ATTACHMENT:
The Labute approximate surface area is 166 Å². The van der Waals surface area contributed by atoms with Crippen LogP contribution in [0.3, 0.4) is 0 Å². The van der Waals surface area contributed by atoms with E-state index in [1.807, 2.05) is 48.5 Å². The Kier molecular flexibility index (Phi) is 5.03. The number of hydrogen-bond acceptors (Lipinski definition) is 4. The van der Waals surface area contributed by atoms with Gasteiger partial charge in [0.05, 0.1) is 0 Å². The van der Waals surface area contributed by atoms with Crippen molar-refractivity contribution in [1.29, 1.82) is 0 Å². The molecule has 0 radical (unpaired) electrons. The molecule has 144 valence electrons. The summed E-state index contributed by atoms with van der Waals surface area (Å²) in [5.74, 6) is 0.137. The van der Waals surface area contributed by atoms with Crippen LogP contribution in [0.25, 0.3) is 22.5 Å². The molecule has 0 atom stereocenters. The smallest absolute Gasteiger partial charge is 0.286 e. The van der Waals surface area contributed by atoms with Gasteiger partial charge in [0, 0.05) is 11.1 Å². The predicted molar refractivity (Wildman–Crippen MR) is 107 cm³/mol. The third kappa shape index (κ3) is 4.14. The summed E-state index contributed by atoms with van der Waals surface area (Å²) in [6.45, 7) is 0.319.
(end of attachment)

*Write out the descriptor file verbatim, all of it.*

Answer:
The Labute approximate surface area is 166 Å². The van der Waals surface area contributed by atoms with Crippen LogP contribution in [0.3, 0.4) is 0 Å². The van der Waals surface area contributed by atoms with E-state index in [1.807, 2.05) is 48.5 Å². The Kier molecular flexibility index (Phi) is 5.03. The number of hydrogen-bond acceptors (Lipinski definition) is 4. The van der Waals surface area contributed by atoms with Gasteiger partial charge in [0.05, 0.1) is 0 Å². The van der Waals surface area contributed by atoms with Crippen molar-refractivity contribution in [1.29, 1.82) is 0 Å². The molecule has 0 radical (unpaired) electrons. The molecule has 144 valence electrons. The summed E-state index contributed by atoms with van der Waals surface area (Å²) in [5.74, 6) is 0.137. The van der Waals surface area contributed by atoms with Crippen LogP contribution in [0.25, 0.3) is 22.5 Å². The molecule has 0 atom stereocenters. The smallest absolute Gasteiger partial charge is 0.286 e. The van der Waals surface area contributed by atoms with Gasteiger partial charge in [0, 0.05) is 11.1 Å². The predicted molar refractivity (Wildman–Crippen MR) is 107 cm³/mol. The third kappa shape index (κ3) is 4.14. The summed E-state index contributed by atoms with van der Waals surface area (Å²) in [6.45, 7) is 0.319.